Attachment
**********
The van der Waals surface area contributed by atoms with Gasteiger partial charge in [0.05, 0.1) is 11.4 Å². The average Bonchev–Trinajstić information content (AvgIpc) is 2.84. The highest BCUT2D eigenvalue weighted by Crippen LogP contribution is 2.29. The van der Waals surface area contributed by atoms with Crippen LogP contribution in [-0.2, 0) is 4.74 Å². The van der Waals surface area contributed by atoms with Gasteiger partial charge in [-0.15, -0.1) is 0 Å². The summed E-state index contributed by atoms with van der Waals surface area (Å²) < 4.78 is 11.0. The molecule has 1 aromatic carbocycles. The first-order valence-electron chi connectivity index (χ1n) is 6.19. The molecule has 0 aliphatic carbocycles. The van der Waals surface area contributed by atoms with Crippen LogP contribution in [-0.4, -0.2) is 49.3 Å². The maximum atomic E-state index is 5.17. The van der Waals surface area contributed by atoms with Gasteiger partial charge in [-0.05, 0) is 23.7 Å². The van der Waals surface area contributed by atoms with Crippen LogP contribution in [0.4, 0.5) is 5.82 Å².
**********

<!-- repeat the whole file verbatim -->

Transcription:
The van der Waals surface area contributed by atoms with Gasteiger partial charge in [0.05, 0.1) is 11.4 Å². The average Bonchev–Trinajstić information content (AvgIpc) is 2.84. The highest BCUT2D eigenvalue weighted by Crippen LogP contribution is 2.29. The van der Waals surface area contributed by atoms with Crippen LogP contribution in [-0.2, 0) is 4.74 Å². The van der Waals surface area contributed by atoms with Gasteiger partial charge in [-0.15, -0.1) is 0 Å². The summed E-state index contributed by atoms with van der Waals surface area (Å²) < 4.78 is 11.0. The molecule has 1 aromatic carbocycles. The first-order valence-electron chi connectivity index (χ1n) is 6.19. The molecule has 0 aliphatic carbocycles. The van der Waals surface area contributed by atoms with Crippen LogP contribution in [-0.4, -0.2) is 49.3 Å². The maximum atomic E-state index is 5.17. The van der Waals surface area contributed by atoms with Gasteiger partial charge in [-0.05, 0) is 23.7 Å². The van der Waals surface area contributed by atoms with Crippen LogP contribution in [0.4, 0.5) is 5.82 Å².